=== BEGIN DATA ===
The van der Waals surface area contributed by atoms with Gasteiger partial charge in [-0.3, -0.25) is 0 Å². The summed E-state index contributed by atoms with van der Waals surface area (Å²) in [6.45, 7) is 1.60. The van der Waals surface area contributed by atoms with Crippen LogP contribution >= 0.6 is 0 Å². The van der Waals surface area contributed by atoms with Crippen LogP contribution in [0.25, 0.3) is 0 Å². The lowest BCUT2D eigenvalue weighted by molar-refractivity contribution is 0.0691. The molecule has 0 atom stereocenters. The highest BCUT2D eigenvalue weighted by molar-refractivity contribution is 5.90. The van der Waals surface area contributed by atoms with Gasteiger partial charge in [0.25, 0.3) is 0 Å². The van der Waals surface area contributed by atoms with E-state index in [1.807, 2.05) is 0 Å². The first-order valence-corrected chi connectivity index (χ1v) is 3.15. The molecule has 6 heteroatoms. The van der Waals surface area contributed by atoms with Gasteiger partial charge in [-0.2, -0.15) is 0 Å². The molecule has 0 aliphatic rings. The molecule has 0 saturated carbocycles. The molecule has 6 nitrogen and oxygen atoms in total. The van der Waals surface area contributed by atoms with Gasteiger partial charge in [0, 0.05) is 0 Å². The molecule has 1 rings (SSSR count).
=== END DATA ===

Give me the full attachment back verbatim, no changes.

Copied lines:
The van der Waals surface area contributed by atoms with Gasteiger partial charge in [-0.3, -0.25) is 0 Å². The summed E-state index contributed by atoms with van der Waals surface area (Å²) in [6.45, 7) is 1.60. The van der Waals surface area contributed by atoms with Crippen LogP contribution >= 0.6 is 0 Å². The van der Waals surface area contributed by atoms with Crippen LogP contribution in [0.25, 0.3) is 0 Å². The lowest BCUT2D eigenvalue weighted by molar-refractivity contribution is 0.0691. The molecule has 0 atom stereocenters. The highest BCUT2D eigenvalue weighted by molar-refractivity contribution is 5.90. The van der Waals surface area contributed by atoms with Gasteiger partial charge in [0.25, 0.3) is 0 Å². The van der Waals surface area contributed by atoms with E-state index in [1.807, 2.05) is 0 Å². The first-order valence-corrected chi connectivity index (χ1v) is 3.15. The molecule has 6 heteroatoms. The van der Waals surface area contributed by atoms with Gasteiger partial charge in [-0.2, -0.15) is 0 Å². The molecule has 0 aliphatic rings. The molecule has 0 saturated carbocycles. The molecule has 6 nitrogen and oxygen atoms in total. The van der Waals surface area contributed by atoms with Gasteiger partial charge in [0, 0.05) is 0 Å². The molecule has 1 rings (SSSR count).